The two-party system is dying – and this vote may kill it

Starmer and Reeves
Starmer and Reeves: our new dictators? - Stefan Rousseau/PA

If this poll proves accurate then July 4 might be the doomsday event that finally converts conservatives to proportional representation. Labour – not having cracked 50 per cent of the popular vote – enjoys a Soviet-style majority in the Commons; Tories second in vote share yet almost third in seats; Lib Dems third in vote share yet within a whisker of forming His Majesty’s Opposition. Reform on nothing.

For decades Right-wingers defended First Past the Post (FPTP) on the grounds that it roots MPs in a local polity while providing stable national government. PR was for foreigners, typically Italian, who like being governed by chaotic coalitions collated from lists.

But what FPTP was never meant to do was create a dictatorship – and a Labour landslide of this size amounts to just that. Under our system, a parliamentary majority can do whatever it wants (see Brexit). A Left-wing government with barely any opposition means five years of driving the country Left-ward with nary a check nor a balance – even if most of the country will have voted against it or abstained.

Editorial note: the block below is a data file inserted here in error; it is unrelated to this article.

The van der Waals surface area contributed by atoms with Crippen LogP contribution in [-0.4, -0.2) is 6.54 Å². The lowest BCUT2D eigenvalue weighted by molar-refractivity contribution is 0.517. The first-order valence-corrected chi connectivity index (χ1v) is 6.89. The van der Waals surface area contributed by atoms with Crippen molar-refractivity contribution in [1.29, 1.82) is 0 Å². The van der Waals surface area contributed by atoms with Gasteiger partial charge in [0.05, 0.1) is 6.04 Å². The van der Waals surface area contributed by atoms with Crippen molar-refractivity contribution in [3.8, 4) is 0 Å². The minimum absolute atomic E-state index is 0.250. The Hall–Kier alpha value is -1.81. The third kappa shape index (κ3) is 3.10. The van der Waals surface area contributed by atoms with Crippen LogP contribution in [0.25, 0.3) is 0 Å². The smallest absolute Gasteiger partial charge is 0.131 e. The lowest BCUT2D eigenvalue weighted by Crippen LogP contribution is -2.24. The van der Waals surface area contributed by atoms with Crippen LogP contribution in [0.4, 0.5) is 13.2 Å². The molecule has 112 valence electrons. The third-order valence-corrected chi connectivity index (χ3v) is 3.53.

The Lib Dems will say “suck it up: that’s what we went through in the 1980s. We got a quarter of the vote; we got a tiny number of seats. When we demanded PR, the Tories laughed at us.”

Ah, but the situation is now very different. The old SDP/Liberal Alliance came third in the popular vote, not second – and thus its number of seats might have been disproportionately low, but it reflected its failure to beat Labour (still the dominant party of the urban working-class). 

By contrast, the present possibility of the Conservatives/Reform together winning almost as many votes as Labour but taking a small/zero number of seats is patently absurd. It’s evidence of a constitution no longer capable of expressing the will of the voters – akin to being governed by a council of bishops long after people stopped going to church.

Here’s the fundamental problem: the two-party system is dying, but the constitutional framework props it up. Only five years ago, Labour received historically bad results; now it’s the Conservatives’ turn. The governing class is incompetent, weird and has zero charisma. Being run by vicars might actually be more compelling.

Smaller parties are emerging to represent the young, the disenfranchised, the discontented – Reform, Lib Dem, Green, SNP, perhaps even the Workers Party. Britons are thus voting like they live under PR, seeking new ideas and fresh faces that ought to result in a kaleidoscopic Commons. Yet they’re getting results as if they were living under the mass-membership party system circa 1945 – a Labour landslide that wildly exaggerates the actual level of support for Sir Keir Starmer in the country (he’s no Clement Attlee).

Curiously, this is the one aspect of our system you can guarantee he won’t fix: votes for 16 year olds, Lords reform, yes. But why would any leader tinker with an electoral system that hands him Napoleonic powers even though the public is utterly cynical about his ability to fix anything?